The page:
It was never an option to send William to a regular public school. With the challenges that William faces every day, I honestly couldn’t imagine sending him to school. Likely, he would be at home sick most of the time anyway.

William’s delicate respiratory system is just the beginning of why we decided to homeschool our sweet boy.

We spend a lot of time managing William’s tube feed which would take him out of a classroom every half an hour and prevents him from being in a wheelchair all day – which public schools can’t accommodate. Schools are not equipped with appropriate resources for kids with the level of care William requires.

Medical professionals informed us from the beginning that William’s intellect was likely in-tact but that we would have to find the ways he learns best – challenge accepted! Homeschool provides us the ability to educate William where he is at. We can design learning plans that peak his interests and we can execute the learning program with exactly what he needs.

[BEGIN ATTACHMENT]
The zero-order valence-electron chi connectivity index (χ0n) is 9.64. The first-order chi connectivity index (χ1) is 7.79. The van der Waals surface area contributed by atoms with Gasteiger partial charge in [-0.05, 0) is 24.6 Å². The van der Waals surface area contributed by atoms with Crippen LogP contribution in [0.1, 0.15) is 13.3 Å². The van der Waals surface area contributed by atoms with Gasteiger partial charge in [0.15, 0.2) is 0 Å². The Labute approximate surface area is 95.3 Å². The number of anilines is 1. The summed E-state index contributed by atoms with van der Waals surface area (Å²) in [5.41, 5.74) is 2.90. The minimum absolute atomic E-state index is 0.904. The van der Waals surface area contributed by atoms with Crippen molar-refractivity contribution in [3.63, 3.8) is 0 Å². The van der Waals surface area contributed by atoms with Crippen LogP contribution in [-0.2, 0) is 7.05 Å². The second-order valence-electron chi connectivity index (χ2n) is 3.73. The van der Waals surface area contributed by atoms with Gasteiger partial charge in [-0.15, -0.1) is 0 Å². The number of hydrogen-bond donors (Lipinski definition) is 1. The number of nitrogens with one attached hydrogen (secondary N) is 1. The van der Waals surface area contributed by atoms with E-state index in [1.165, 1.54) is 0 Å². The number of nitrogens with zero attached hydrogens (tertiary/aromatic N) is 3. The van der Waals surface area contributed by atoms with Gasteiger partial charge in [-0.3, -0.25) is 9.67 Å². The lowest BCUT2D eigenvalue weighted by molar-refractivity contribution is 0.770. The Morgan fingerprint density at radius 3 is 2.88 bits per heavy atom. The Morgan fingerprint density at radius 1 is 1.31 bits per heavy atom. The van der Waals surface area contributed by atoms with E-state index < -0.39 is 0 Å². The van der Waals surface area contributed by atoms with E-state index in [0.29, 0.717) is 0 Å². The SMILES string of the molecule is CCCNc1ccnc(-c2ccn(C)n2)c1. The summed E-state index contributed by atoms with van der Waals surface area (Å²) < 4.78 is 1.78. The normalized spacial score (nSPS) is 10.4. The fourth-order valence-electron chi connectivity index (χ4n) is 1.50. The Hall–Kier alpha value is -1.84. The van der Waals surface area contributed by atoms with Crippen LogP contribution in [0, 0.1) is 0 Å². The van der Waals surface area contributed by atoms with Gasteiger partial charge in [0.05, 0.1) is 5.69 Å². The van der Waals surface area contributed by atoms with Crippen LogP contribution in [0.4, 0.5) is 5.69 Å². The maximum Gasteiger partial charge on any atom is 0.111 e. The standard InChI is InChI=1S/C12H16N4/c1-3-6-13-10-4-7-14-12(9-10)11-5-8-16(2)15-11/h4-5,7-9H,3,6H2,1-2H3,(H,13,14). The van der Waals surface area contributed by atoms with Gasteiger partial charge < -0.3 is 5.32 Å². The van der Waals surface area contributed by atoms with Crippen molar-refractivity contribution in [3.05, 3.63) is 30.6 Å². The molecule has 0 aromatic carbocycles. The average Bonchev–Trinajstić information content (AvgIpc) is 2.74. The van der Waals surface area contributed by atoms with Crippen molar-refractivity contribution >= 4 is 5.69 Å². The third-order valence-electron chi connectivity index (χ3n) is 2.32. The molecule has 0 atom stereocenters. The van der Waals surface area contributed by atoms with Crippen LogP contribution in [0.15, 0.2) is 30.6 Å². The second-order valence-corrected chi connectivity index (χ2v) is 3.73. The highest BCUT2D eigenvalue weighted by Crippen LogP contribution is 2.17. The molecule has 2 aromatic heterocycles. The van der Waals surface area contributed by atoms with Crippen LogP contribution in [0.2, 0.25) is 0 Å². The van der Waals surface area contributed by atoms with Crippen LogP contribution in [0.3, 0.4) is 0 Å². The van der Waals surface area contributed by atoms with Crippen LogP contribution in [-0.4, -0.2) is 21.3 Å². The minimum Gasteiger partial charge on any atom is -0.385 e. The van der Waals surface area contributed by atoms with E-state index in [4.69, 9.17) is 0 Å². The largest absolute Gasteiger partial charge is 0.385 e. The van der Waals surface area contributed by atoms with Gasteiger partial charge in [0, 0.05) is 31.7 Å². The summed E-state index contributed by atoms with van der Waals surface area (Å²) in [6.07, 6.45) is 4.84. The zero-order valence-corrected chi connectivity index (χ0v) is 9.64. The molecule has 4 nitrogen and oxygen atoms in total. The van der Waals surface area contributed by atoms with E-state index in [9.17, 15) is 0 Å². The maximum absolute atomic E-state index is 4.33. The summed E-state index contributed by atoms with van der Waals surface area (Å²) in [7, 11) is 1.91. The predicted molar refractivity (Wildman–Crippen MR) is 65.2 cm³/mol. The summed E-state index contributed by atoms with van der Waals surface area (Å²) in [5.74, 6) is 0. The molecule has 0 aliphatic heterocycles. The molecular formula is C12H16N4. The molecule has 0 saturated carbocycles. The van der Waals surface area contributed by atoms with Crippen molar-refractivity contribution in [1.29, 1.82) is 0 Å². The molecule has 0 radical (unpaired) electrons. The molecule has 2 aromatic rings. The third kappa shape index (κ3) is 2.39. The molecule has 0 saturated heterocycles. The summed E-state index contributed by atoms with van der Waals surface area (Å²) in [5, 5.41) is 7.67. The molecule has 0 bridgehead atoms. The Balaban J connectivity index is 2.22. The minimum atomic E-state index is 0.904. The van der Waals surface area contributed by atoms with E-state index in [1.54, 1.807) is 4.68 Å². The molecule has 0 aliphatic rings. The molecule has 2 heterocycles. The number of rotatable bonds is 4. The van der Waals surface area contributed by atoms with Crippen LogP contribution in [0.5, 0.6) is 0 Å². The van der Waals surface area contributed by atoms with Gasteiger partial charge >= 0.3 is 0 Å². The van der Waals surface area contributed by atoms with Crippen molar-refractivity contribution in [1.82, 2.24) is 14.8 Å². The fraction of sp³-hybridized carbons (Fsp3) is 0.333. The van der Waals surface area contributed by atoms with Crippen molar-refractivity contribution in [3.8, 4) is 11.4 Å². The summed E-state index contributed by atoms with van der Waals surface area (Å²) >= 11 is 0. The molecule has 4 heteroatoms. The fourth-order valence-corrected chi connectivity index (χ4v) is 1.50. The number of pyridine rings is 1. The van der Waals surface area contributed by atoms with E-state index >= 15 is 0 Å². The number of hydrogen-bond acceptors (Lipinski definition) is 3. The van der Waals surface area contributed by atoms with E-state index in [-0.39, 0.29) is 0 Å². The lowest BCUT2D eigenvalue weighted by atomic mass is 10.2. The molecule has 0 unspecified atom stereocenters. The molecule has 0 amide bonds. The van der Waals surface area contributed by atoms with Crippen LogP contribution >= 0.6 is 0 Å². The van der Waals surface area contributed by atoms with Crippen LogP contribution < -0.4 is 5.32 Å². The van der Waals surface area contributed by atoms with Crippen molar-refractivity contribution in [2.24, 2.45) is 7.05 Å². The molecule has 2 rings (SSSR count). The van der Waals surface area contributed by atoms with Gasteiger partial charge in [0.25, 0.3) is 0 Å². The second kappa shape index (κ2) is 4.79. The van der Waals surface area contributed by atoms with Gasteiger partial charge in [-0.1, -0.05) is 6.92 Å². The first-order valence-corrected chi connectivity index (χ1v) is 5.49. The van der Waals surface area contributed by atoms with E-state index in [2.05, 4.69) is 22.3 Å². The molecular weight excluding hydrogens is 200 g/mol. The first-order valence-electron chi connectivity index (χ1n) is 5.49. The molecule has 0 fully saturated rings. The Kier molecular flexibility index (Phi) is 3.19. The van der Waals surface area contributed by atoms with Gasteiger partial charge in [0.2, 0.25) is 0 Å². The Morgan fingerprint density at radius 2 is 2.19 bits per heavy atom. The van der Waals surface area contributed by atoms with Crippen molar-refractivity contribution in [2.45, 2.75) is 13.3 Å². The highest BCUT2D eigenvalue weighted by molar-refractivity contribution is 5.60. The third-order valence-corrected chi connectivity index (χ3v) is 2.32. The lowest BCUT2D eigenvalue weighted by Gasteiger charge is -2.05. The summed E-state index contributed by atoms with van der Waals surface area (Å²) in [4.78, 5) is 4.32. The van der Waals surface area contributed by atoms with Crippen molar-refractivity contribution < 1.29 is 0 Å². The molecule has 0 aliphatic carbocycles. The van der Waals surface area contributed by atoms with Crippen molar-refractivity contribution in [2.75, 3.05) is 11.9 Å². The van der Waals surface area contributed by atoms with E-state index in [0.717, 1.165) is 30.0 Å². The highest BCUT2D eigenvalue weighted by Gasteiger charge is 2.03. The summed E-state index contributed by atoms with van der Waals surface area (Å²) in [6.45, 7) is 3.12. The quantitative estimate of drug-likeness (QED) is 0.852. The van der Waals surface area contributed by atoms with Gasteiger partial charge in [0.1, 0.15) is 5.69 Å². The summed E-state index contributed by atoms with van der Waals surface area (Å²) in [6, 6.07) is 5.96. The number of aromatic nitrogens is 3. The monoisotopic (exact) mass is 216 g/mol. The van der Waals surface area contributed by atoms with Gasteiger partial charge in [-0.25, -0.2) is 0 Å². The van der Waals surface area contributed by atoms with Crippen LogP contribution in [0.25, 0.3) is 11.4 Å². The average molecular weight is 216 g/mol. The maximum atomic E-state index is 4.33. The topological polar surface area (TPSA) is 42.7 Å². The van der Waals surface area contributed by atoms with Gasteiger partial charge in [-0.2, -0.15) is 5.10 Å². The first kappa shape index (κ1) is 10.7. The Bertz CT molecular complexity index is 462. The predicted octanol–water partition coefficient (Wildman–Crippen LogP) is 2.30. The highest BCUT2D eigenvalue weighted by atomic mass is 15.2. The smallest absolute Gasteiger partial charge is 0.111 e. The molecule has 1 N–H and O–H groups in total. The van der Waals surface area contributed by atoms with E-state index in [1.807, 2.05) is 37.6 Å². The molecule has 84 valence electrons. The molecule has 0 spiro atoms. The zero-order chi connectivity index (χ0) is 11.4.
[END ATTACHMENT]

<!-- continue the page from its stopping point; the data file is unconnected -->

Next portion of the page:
Homeschool was the only option for William and it has been amazing.

It does require some imagination and planning to execute a program that works for him but the flexibility it provides is priceless for our family. We work with a great homeschool program who regularly communicates regarding his IEP and different resources and realistic activities for us to try.

We set attainable goals and then do our best every day to meet those goals. If we don’t meet them, they just remain on the list and we keep working at them – challenges ongoing!

Progress on his eye gaze system, spending time with our farm animals, personal care participation, social and emotional awareness and physical activity are all part of his IEP along with Math, Science, Geography, History and English. We don’t make strict times for school work, but rather, we try to make each day full of learning and fun.

Some days are very full of learning and other days are full of doctors’ appointments. But by the end of the week, there is a full report of the learning William has participated in and that is always one of the wins for the week.

~ Keely

Keely is an author and advocate for children living with disabilities. She lives on Vancouver Island in beautiful British Columbia, with her husband, her son William who has cerebral palsy, her two daughters and several four-legged friends.